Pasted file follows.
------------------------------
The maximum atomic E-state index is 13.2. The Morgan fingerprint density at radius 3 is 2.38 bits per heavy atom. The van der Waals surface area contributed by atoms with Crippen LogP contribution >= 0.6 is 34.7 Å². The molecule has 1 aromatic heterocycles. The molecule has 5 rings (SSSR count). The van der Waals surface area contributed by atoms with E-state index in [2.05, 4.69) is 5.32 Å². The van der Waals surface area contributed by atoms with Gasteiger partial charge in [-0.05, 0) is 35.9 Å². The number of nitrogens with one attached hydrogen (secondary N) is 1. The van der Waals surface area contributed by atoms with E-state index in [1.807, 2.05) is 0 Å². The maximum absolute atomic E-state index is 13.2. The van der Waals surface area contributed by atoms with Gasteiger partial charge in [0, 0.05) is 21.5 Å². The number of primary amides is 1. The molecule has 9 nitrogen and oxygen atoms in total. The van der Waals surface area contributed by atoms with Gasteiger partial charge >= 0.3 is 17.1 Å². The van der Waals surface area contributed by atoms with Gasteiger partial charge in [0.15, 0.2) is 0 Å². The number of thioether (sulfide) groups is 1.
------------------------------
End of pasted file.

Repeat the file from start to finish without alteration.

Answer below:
The maximum atomic E-state index is 13.2. The Morgan fingerprint density at radius 3 is 2.38 bits per heavy atom. The van der Waals surface area contributed by atoms with Crippen LogP contribution >= 0.6 is 34.7 Å². The molecule has 1 aromatic heterocycles. The molecule has 5 rings (SSSR count). The van der Waals surface area contributed by atoms with E-state index in [2.05, 4.69) is 5.32 Å². The van der Waals surface area contributed by atoms with Gasteiger partial charge in [-0.05, 0) is 35.9 Å². The number of nitrogens with one attached hydrogen (secondary N) is 1. The van der Waals surface area contributed by atoms with E-state index in [1.807, 2.05) is 0 Å². The maximum absolute atomic E-state index is 13.2. The van der Waals surface area contributed by atoms with Gasteiger partial charge in [0, 0.05) is 21.5 Å². The number of primary amides is 1. The molecule has 9 nitrogen and oxygen atoms in total. The van der Waals surface area contributed by atoms with Gasteiger partial charge >= 0.3 is 17.1 Å². The van der Waals surface area contributed by atoms with Gasteiger partial charge in [0.15, 0.2) is 0 Å². The number of thioether (sulfide) groups is 1.